'Never waste a good crisis', goes the saying, generally attributed to Winston Churchill during the Second World War. The sense of this statement is that when there is a crisis, one can make big changes and take measures that would otherwise have heavy constraints or opposition. All kinds of regulatory environments are natural candidates for such actions. Over the last 30 years, major reforms and stricter regulations in the Indian investment landscape have often been responses to significant alarming events in the domain.
For example, the 1992 scam was the event that precipitated the modernisation and the cleaning up of the stock-exchange system and the subsequent establishment of the National Stock Exchange.
However, there is a negative side to this business of never wasting a good crisis. The negative side is that if aspects of the investment markets do not have a crisis and are generally not crisis-prone, then problems in those areas do not get addressed adequately. India's debt funds are such an area. There has been a lot of improvement in the way debt funds are run. However, by and large, given the scale of debt funds' asset base, problems are few and far between. For example, in debt funds, there is simply no counterpart to the banks' NPA problem despite debt funds having functioned as quasi-loan givers in actual operations. This is testimony to the quality of both the regulatory oversight as well as fund management.
However, all smooth roads have bumps. For the last 14 months, there has been an unprecedented crisis in India's debt funds, centred around six funds run by Franklin Templeton Mutual Fund. That's probably not news to any investor. The impact on the reputation of the AMC, and to some extent on all Indian debt funds, has been severe. In fact, conversations with those who are only casually informed about mutual funds reveal that the general trustworthiness of the very concept of mutual fund investing has taken a hit.
On this page, I won't talk about the Franklin affair directly. However, I'll enumerate something that will actually prove to be far more important in the long run than liquidity problems in a handful of funds - which are the reform measures that have happened in response to the crisis.
Let's take a look at all the things that have changed, along with the impact they should have. Listing of wound-up units on stock exchanges: liquidity channel for funds that are in the process of closing down. Fine-tuned risk-o-meter: The revamped risk meter is based on the actual portfolio of schemes, rather than the idealised intention. Minimum 10 percent exposure to liquid assets in each fund: self-evident. Fortnightly disclosure of portfolio: better awareness for investors and analysts. YTM disclosure of bonds held: provide investors with an alternate measure of deliverable value. Risk-class matrix: a matrix that cross-references funds' credit risk with maturity, allowing a better visibility into the nature of the portfolio and the real risks. It encompasses both the investor horizon and the risk level. Incidentally, this is similar to Value Research's own 'style box' matrix that we've been creating for decades. All in all, I'd say that one can justifiably say that the crisis has not gone to waste.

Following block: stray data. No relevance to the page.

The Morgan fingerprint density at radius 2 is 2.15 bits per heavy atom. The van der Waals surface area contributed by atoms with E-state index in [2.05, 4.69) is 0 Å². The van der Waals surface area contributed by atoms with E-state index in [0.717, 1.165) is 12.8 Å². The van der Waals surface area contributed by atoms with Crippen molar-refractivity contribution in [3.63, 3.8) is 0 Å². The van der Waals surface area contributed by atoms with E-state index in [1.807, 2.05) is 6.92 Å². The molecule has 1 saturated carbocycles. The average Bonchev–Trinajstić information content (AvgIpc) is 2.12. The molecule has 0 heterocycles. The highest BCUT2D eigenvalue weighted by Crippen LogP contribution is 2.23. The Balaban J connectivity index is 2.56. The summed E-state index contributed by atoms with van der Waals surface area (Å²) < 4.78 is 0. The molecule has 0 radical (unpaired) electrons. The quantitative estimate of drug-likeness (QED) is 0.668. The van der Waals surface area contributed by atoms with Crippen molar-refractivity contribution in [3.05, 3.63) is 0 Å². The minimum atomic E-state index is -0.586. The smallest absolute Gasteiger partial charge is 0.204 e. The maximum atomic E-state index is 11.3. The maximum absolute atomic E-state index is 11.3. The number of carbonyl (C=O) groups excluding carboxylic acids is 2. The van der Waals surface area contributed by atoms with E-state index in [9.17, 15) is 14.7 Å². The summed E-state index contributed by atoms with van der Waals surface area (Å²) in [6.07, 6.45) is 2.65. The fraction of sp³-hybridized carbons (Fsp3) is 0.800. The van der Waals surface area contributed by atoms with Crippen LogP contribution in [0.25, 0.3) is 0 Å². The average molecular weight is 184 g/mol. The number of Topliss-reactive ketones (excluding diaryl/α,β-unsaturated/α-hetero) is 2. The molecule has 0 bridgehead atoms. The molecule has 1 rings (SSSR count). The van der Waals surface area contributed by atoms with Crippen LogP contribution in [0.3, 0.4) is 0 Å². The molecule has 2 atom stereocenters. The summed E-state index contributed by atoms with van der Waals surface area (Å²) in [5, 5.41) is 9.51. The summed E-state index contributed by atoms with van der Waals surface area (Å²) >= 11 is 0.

However, I would say that investors should read between the lines of what these measures are actually saying. The message of these measures is that the crisis that debt funds face is as much of investors' making as the AMC's. Some measures are indeed things that the AMCs are supposed to do from now on. However, others are essentially about more information that is being supplied to investors. Think of the new YTM or the matrix rules. What use will these be if investors do not use them? The AMC will just put out this information but it's up to us to use it to make better investment decisions.
It has been my strongly-held belief that the entire debt-fund crisis (even the events that happened long before COVID and Franklin) are the result of investors focusing only on returns. At the end of the day, it's our money and we must use the tools at our disposal.
This editorial appeared in Mutual Fund Insight July 2021 issue. To read the cover story and other insightful analyses, columns and articles